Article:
Text and interview by Maria AB

Khaled Al-Shaka works in Jordan giving legal aid in an NGO. After work, he runs a community-based organization in Jerash Camp, locally known as Gaza Camp, one of the 13 Palestinian refugee camps in Jordan.

Jerash Camp was first built in 1968 for the 11,500 people who had fled the Gaza strip.

Illustration of refugee camp my Michael Robinson
illustration by Michael Robinson

“It started as tented settlements, and people thought they would go back home. But years passed, buildings started being built, and now we have a very unorganized and underserviced camp. I don’t like using these words, but physically, Jerash is more like a slum or a ghetto than a camp.” 

According to Khaled, 35 000 people live in the camp. “There are families of 8 people living in 80 or 90 m² homes, and some are even smaller and more crowded. How can people be quarantined, or in social isolation in these spaces? They cannot”, Khaled says.

Dear Brother,

The new sanctions and restrictions worsen the conditions of the people in the camps. People in the camps live on daily wages, and if they cannot work they cannot secure their daily food.

Many have been affected, especially workers that rely on daily labor, such as agricultural workers, small shopkeepers, and barbers. Only very few people in the camp can rely on receiving a monthly salary.

Testimonial from a person in Jerash Camp, translation from Arabic by Khaoula Houssini

“People are aware of the situation and try to do what they can. They are organizing themselves to get food and they create schedules between themselves of who goes out and doesn’t. But there are bigger fears in these communities than the virus.” Many need to keep on working on what they can, in the way they can, or they’ll be left with no source of income. “To quarantine, or not to eat?” 

“Asking someone to not work on a day, is asking someone not to earn their living. It is asking them not to have necessities such as food for themselves and their families.”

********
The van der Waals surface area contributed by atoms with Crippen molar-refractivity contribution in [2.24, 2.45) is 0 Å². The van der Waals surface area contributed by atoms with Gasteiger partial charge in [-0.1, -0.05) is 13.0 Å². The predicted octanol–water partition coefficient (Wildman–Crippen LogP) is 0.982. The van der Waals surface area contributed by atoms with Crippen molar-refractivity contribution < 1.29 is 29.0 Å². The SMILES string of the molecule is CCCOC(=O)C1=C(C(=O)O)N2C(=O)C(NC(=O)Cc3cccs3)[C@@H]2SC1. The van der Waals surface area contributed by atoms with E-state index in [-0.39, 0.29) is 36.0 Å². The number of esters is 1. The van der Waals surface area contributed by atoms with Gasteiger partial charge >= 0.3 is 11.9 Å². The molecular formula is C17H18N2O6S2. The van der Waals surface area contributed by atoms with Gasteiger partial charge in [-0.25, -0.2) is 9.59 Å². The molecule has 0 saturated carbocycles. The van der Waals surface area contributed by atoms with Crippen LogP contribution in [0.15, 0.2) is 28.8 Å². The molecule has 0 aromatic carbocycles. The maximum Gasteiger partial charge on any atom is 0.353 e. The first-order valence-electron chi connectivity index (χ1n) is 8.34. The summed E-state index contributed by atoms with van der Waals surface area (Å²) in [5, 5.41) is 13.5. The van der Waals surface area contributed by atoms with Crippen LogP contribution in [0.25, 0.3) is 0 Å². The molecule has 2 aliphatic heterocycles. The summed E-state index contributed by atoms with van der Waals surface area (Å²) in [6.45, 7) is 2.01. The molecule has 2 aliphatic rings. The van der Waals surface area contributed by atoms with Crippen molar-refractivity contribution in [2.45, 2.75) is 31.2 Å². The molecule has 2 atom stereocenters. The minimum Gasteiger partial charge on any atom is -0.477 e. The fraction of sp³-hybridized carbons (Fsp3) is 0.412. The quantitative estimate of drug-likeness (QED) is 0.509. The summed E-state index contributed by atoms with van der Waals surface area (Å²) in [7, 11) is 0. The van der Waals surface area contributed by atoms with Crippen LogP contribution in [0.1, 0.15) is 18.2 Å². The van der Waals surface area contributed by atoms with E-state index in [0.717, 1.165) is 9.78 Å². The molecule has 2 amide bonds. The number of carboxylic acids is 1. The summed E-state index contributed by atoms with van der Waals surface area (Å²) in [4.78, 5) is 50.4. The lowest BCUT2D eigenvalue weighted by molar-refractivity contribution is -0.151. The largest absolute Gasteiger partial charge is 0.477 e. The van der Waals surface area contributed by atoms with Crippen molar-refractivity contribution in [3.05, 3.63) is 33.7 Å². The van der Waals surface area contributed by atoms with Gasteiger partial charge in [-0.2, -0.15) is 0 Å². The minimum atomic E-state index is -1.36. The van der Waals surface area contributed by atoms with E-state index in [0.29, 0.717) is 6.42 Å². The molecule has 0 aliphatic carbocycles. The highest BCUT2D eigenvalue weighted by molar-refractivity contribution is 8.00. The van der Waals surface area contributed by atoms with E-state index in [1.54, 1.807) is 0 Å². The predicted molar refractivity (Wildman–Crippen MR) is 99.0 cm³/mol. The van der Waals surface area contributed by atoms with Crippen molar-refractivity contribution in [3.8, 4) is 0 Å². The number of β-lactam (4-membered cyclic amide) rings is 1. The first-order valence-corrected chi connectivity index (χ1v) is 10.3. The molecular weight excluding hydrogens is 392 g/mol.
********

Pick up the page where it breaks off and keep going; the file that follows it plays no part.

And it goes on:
Families in the camp have eight members on average. If there is no work for seven days, there is no income for these families for seven days. This makes families unable to support themselves and to provide the most basic needs for children and vulnerable family members.  

The situation is getting worse and more dangerous every hour, and it is reported that many families are not able to secure basic food and drink for themselves.

Testimonial from a person in Jerash Camp, translation from Arabic by Khaoula Houssini

The capacity to respond to the refugees’ healthcare needs was already limited before COVID-19. “The only health center in the camp is a basic healthcare center, not suited for any treatment.” Jerash is a 30-minute drive to the nearest hospital and getting an ambulance is not an easy task. “It’s a huge issue to get an ambulance, the alleys, narrow streets, and dead-ends in the camp make it very difficult for an ambulance to enter.”

Not all students in the camp have the means to access online classes, because there is no internet coverage in the camps except on the phone of the head of the family, and the tents are small so they don’t provide the ideal environment for studying.  

Institutions and the government provide online classes, but the students that can follow them are very few. Some high school students are trying to continue studying online, or through television programs and private classes in the camps. The limited access to educational resources is a real problem.  

Testimonial from a person in Jerash Camp, translation from Arabic by Khaoula Houssini

Khaled’s CBO, Sama Gaza, is helping people in Palestinian refugee camps with basic needs through their “One Love” initiative. So far they have gathered volunteers to bring disinfectant and food packages to help over 2000 families in Palestinian refugee camps. Their target is to reach 5000 families.

Click here if you would like to support the One Love initiative and Sama Gaza CBO.